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A Grim Picture


Iran -- An Iranian opposition protester holds stones as he stands opposite security forces during clashes in Tehran on December 27, 2009.

Iran -- An Iranian opposition protester holds stones as he stands opposite security forces during clashes in Tehran on December 27, 2009.

Iranian authorities have carried out an unprecedented and violent crackdown against human rights activists, independent journalists, writers and opposition supporters since controversial presidential elections unleashed widespread citizen protests last June. Although violence abated somewhat between September and December, detentions and arrests accelerated recently in connection with the December 27 Ashura holiday and in advance of the 31st anniversary of the Islamic Revolution in Iran on February 11.

In a statement released on January 24 to accompany its 2010 World Report, Human Rights Watch called Iran’s crackdown a "human rights disaster." Since June 12, the report counts thousands of protesters detained, more than 80 jailed for up to 15 years following scripted mass trials, five sentenced to death and 26 cases of torture or coerced confessions. In addition, the media has reported widely on the use of rape in Iran’s prisons, disappearances of human rights activists, journalists and protesters and the flight of dozens more to safer havens in Turkey, Dubai or elsewhere.

Iran has consistently dismissed criticisms of its human rights record. It has said that the opposition protests are illegal and have been orchestrated by foreign powers including the United States and Britain, and it has accused protesters of being “Zionists,” CIA operatives and foreign spies.

In the first executions connected with the protests, two men were hanged on January 28. They were charged with being “enemies of God," members of armed groups and trying to topple the Islamic establishment in court proceedings last summer that rights groups condemned as show trials, and on the basis of forced confessions that their families and lawyers insist were coerced.

In a mass trial that began on January 30, 16 journalists and protesters are accused of violating national security and being enemies of God and “corrupt on earth,” charges that carry the death penalty.

The number of journalists, human rights activists and prisoners detained or in prison cannot be ascertained with any precision since neither watchdog groups nor the media have access to complete information, and the whereabouts of some people who are missing are unknown. In a report issued in early February, the Committee to Protect Journalists documents at least 47 journalists in prison, and cautions that while many were arrested after the disputed June election, “authorities are continuing to wage an aggressive campaign to round up independent and opposition journalists. At least 26 journalists have been jailed in the last two months alone,” the report found. Only five of the 47 were detained prior to the 2009 crackdown.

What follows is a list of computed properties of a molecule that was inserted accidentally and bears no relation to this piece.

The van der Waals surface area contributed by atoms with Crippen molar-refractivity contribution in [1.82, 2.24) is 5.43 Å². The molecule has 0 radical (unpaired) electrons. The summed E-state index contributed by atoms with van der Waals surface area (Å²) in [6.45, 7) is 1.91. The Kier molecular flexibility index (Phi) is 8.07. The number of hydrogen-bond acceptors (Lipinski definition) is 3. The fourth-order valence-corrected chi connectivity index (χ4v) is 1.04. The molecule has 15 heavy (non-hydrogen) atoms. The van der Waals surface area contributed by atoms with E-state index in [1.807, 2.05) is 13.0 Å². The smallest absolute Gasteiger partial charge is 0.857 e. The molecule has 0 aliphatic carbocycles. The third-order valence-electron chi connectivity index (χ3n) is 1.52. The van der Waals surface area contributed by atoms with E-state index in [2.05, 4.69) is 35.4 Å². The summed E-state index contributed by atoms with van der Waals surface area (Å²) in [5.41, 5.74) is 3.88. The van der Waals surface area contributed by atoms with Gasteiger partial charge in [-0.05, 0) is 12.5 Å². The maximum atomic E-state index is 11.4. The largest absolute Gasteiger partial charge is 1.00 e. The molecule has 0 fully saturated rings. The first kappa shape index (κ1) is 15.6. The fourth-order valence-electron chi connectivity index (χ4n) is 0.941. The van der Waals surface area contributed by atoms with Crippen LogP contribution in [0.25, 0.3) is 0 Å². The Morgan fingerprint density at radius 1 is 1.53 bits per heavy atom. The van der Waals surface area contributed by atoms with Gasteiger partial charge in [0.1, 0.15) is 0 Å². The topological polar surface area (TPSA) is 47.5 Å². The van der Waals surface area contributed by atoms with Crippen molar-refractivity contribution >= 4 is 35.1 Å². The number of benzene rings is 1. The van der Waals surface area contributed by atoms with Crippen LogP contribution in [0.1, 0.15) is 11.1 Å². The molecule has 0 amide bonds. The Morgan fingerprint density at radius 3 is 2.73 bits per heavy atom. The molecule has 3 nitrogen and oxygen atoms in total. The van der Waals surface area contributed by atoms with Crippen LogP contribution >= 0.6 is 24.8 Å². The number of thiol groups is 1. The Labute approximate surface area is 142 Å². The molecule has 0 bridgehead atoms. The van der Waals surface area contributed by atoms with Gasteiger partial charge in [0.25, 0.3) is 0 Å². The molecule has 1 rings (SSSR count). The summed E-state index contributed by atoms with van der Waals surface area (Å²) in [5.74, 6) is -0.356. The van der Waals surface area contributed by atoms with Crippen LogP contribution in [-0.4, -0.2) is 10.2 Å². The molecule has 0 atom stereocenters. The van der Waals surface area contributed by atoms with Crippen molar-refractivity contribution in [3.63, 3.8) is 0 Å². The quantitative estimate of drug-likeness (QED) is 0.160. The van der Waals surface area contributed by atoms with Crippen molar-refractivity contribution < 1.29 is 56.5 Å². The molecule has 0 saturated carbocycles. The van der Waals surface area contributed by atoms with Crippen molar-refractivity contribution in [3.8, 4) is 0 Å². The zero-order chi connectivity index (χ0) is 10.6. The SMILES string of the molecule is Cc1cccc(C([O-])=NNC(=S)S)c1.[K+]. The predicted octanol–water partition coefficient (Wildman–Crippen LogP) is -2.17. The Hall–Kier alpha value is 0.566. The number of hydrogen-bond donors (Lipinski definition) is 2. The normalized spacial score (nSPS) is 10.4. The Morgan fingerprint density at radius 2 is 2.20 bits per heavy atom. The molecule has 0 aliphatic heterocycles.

Reporters Without Borders documents over 65 journalists and “netizens” currently behind bars in Iran. The organization’s Secretary General says in a report issued this week, “This is a figure without precedent since Reporters without Borders was created in 1985.”

Speaking on behalf of themselves and their jailed colleagues, several exiled Iranian journalists recently issued an open letter to members of the foreign media traveling to Iran to cover the February 11 events. Appealing to them “not only as media representatives of the free world, but also as representatives of your Iranian fellow journalists who are either in prison or in exile outside Iran,” the letter alleges government plans to use the media to show the world that it enjoys popular support, and warns them “not to be duped.”

The government’s campaign against a persistent protest movement also includes a multi-faceted blockade against electronic and broadcast media. Numerous websites, including the site belonging to RFE/RL’s Radio Farda, have been blocked for months, relying on proxy services to connect them with internet users. Many other internet connections have been disrupted since the evening of February 6 and some mobile phone companies are no longer allowing subscribers to send SMS messages. E-mail is extremely slow, and some accounts have been unavailable for several hours each day. Jamming of satellite broadcasts, which has been intermittent for years, has also reportedly intensified over recent months.

The US and EU released a rare, joint, preemptive statement on February 8 in anticipation of violence in connection with this week's anniversary. Stating that, "The United States and the European Union condemn the continuing human rights violations in Iran since the June 12 election,” the statement calls on the Government of Iran “…to end its abuses against its own people, to hold accountable those who have committed the abuses and to release those who are exercising their rights."





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